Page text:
Current progress in the prevention of mother-to-child transmission of hepatitis B and resulting clinical and programmatic implications
Received 20 February 2019
Accepted for publication 25 March 2019
Published 26 April 2019 Volume 2019:12 Pages 977—987
Checked for plagiarism Yes
Review by Single anonymous peer review
Peer reviewer comments 3
Editor who approved publication: Dr Sahil Khanna
Gonzague Jourdain,1–3 Nicole Ngo-Giang-Huong,1–3 Woottichai Khamduang2
1Unit 174-PHPT, Institut de recherche pour le développement (IRD), Marseille, France; 2Faculty of Associated Medical Sciences, Chiang Mai University, Chiang Mai, Thailand; 3Department of Immunology and Infectious Diseases, Harvard TH Chan School of Public Health, Boston, MA, USA
Abstract: There is currently no cure for hepatitis B chronic infections. Because new hepatitis B infections result mainly from perinatal transmission, preventing mother-to-child transmission is essential to reach by 2030 the goal of hepatitis B elimination set by the World Health Organization. The universal administration of hepatitis B vaccine to all infants, regardless of maternal status, starting with the birth dose, is the cornerstone of the strategy for elimination. Additional interventions, such as hepatitis B immune globulin administered to newborns and antiviral prophylaxis administered to hepatitis B infected pregnant women, may contribute to reaching the goal earlier. Hepatitis B immune globulin may remain out for reach of many pregnant women in low- and middle-income countries due to cost and logistic issues, but antivirals are cheap and do not require a cold chain for distribution. However, it has been observed that some viruses harbor mutations associated with escape from vaccine-elicited antibodies following immunization or administration of hepatitis B immune globulin. Also, resistance associated mutations have been described for several drugs used for treatment of hepatitis B infected patients as well as for the prevention of mother-to-child transmission. Whether these mutations have the potential to compromise the prevention of mother-to-child transmission or future treatment of the mother is a question of importance. We propose a review of important recent studies assessing tenofovir disoproxil fumarate for the prevention of mother-to-child transmission, and provides detailed information on the mutations possibly relevant in this setting.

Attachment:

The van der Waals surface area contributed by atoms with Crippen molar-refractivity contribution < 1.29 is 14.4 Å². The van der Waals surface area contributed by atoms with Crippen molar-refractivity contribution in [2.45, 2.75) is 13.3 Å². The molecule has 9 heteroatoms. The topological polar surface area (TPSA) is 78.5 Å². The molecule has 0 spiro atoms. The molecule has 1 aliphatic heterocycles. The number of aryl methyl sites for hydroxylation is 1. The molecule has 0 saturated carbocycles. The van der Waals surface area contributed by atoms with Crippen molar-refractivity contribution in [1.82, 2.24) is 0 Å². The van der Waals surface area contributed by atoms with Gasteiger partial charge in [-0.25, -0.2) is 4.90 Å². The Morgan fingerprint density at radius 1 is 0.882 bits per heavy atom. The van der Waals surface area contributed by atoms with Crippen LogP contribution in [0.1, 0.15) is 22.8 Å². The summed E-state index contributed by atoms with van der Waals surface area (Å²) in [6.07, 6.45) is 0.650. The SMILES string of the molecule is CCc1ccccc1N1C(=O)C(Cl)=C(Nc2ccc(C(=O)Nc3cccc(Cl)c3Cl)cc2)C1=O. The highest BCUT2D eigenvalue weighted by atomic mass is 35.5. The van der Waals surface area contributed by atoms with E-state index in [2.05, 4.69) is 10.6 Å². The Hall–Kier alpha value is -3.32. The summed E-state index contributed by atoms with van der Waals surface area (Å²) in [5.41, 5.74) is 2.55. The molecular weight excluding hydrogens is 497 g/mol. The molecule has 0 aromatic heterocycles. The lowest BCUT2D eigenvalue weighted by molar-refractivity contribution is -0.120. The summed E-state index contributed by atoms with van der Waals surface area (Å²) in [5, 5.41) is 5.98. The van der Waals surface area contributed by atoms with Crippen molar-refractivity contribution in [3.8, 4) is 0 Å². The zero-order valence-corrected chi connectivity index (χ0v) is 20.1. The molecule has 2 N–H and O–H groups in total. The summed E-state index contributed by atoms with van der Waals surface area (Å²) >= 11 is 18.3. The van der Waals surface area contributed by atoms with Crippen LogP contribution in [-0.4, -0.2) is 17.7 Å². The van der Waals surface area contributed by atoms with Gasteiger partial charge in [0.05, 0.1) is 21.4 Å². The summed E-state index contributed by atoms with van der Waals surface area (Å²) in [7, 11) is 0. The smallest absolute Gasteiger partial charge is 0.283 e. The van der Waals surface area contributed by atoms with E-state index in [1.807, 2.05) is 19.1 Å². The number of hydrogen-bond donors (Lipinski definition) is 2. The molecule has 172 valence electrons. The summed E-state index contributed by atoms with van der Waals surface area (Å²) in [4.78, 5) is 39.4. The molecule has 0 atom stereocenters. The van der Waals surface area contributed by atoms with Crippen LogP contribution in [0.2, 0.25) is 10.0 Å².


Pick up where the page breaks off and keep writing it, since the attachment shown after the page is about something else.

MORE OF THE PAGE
Keywords: hepatitis B, mother-to-child transmission, prevention, antiviral, resistance
The World Health Organization (WHO)1 estimated that, in 2015, 257 million individuals, ie, more than 3% of the global population, were affected by chronic hepatitis B virus (HBV) infection, resulting in almost 900,000 deaths.2 Typically, HBV is acquired early in infancy after exposure to an infected individual, and the infection remains asymptomatic for decades before the apparition of life threatening complications: liver cirrhosis (about 20–30%) and hepatocellular carcinoma (HCC) (about 1%).3 In 2010, the World Health Assembly adopted the WHA63.18 resolution recognizing the burden of viral hepatitis and expressing the need for more prevention and control of viral hepatitis,4 and WHO released its first ever guidelines for the prevention, care, and treatment of persons with chronic hepatitis B infection in 2015.5